The Comte de St. Germain, by Isabel Cooper-Oakley, , at sacred-texts.com
I have been told that Rhoon (Bentinck) had despicable relations with the English, amongst whom there was a certain Paymaster named Nugent, although the Comte de St. Germain, who is away at present, considered him well disposed towards France.
Doublet told me the following, declaring he had heard it from Hompesch: . . . "that Rhoon had several secret interviews with the so-called Comte de St. Germain, after which the Comte de St. Germain called on the French Ambassador telling him that Rhoon was not as friendly disposed towards England as was believed; that he (St. Germain) had written to France to this effect and that this being so, such an influential man should be made use of." D'Affry finally answered the repeated entreaties of the Comte de St. Germain by saying that he "knew the Sieur Rhoon well; who, being dependent on England as he was, could not render services of any value to France." He (d’Affry) consequently requested him (St. Germain) no longer to frequent his house.
Upon this followed the demand of France for the arrest of the Comte de St. Germain. He was however warned and left . . . in a carriage with one of Rhoon's servants, armed with a passport which Rhoon had procured him, by the help of the Minister Yorke. The latter, however, would only give it in "blank," and Rhoon filled in the name himself, repeatedly saying that the move on the part of France was nothing but "Court intrigue."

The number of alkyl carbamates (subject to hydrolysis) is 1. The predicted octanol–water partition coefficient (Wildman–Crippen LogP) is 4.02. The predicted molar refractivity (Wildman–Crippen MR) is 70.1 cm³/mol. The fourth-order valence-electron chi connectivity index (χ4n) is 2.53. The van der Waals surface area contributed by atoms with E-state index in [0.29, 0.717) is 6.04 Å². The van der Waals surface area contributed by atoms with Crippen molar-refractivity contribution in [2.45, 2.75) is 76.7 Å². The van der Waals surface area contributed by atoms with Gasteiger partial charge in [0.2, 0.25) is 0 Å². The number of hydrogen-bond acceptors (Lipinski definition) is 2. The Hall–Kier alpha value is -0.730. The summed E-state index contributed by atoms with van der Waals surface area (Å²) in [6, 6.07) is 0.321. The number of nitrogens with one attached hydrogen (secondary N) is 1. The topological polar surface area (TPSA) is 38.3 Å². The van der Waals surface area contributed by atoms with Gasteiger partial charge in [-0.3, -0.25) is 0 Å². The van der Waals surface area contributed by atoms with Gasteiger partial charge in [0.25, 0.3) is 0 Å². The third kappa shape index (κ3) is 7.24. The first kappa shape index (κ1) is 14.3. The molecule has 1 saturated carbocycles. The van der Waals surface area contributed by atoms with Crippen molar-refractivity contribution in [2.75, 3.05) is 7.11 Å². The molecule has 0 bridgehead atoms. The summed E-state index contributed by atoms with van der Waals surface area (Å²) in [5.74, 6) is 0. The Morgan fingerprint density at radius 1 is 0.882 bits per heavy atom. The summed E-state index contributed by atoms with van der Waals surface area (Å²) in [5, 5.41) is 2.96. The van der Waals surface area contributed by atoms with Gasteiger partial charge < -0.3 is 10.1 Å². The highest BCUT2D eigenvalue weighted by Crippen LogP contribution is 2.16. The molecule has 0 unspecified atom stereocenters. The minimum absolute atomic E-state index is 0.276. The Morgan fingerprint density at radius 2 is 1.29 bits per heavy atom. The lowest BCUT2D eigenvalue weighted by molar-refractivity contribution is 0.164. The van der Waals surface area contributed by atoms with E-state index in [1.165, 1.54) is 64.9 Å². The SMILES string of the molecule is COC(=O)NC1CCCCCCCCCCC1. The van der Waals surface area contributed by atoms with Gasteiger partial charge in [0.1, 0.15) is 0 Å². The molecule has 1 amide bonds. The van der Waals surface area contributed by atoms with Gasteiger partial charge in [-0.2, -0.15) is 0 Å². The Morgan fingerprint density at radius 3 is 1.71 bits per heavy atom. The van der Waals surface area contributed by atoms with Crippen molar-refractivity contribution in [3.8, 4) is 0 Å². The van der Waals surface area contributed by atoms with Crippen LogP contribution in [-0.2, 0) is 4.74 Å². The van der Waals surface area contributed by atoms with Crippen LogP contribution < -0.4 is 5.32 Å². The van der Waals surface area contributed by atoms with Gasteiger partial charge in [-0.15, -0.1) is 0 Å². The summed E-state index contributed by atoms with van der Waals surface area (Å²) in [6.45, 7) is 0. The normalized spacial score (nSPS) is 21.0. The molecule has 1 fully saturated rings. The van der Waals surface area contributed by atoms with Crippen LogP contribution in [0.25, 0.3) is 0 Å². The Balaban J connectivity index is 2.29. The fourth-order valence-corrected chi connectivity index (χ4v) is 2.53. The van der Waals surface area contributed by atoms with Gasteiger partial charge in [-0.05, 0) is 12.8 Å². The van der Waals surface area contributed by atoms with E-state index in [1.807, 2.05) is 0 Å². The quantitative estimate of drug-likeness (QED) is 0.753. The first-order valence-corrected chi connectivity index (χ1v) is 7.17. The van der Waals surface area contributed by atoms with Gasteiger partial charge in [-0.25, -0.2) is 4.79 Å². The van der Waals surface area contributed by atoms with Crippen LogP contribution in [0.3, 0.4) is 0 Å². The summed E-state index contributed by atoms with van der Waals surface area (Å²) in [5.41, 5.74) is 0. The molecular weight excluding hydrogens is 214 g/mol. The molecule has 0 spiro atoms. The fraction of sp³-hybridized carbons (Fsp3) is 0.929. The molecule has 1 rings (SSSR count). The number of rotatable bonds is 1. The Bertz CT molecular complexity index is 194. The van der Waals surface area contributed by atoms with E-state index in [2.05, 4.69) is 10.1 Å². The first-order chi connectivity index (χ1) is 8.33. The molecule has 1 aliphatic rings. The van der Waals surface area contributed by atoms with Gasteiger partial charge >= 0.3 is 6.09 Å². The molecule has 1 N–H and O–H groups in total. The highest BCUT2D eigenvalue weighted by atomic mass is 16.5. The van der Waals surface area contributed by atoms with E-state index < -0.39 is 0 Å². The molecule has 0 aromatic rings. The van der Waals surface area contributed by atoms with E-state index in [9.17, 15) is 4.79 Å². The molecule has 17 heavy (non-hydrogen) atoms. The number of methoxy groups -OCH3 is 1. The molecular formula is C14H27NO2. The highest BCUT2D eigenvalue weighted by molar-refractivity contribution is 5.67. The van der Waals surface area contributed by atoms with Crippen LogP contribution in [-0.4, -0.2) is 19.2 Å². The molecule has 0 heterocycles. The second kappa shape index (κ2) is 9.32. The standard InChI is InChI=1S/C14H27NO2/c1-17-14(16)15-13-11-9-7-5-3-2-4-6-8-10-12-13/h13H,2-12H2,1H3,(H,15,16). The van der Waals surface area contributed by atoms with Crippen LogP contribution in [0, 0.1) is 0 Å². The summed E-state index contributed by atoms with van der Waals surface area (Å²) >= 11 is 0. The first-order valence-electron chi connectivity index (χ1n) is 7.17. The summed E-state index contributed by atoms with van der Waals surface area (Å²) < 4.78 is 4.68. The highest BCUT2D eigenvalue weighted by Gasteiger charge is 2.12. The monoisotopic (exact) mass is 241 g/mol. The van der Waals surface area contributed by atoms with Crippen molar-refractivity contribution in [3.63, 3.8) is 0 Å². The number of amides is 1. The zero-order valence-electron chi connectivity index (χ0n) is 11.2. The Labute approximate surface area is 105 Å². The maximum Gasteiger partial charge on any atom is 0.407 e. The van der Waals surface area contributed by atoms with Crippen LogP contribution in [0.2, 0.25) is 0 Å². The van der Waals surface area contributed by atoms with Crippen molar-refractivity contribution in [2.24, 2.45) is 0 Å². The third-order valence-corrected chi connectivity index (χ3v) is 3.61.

March 10th, 1762.
I have been told that the so-called Comte de St. Germain has now taken up his residence at UBBERGEN near NIMEGUE; that he also owns some landed property near Zutphen; that he has a huge laboratory in his house in which he shuts himself up for whole days at a time; that he knows how to bestow the most lovely colours imaginable on things, for instance on leather, etc.; that he is a great philosopher and lover of Nature; a fine conversationalist; that he seems to be virtuous; that he looks like a Spaniard of high birth; that he speaks with much feeling of Madame his late mother; that he sometimes signs himself "prince d’Es." . . .; that he is proud that he is desirous of encouraging Manufactures in the Republic, but that it is not his intention to favour any one town or Province, in spite of the fact that Amsterdam has already made advantageous offers to him on condition that other places should be excluded; that he has rendered great services to Gronsveld by helping him to prepare the colours for his China Factory in Weesp; that he is on the best of terms with Rhoon, on whom he often calls and with whom he corresponds; that he has besides an enormous correspondence with foreign countries; that he is known at every Court; that the late Prince of Wales (who was a despicable character) treated him very badly,
but that he (St. Germain) being innocent was again set free and rehabilitated; that he corresponds with most important people in France; that he speaks very highly of Mme de Pompadour, etc. He often goes to Amsterdam, where he has called several times on G. Hasselaar; he possesses precious stones of singular beauty: rubies, sapphires, emeralds and diamonds. It is said that he knows how to impart the lustre of those of first water to all diamonds, and how to give the stones more brilliant colours. He is very generous, he owns large properties in the Palatinate and in other parts of Germany; in Amsterdam he takes up his quarters sometimes at other places, and he pays well everywhere.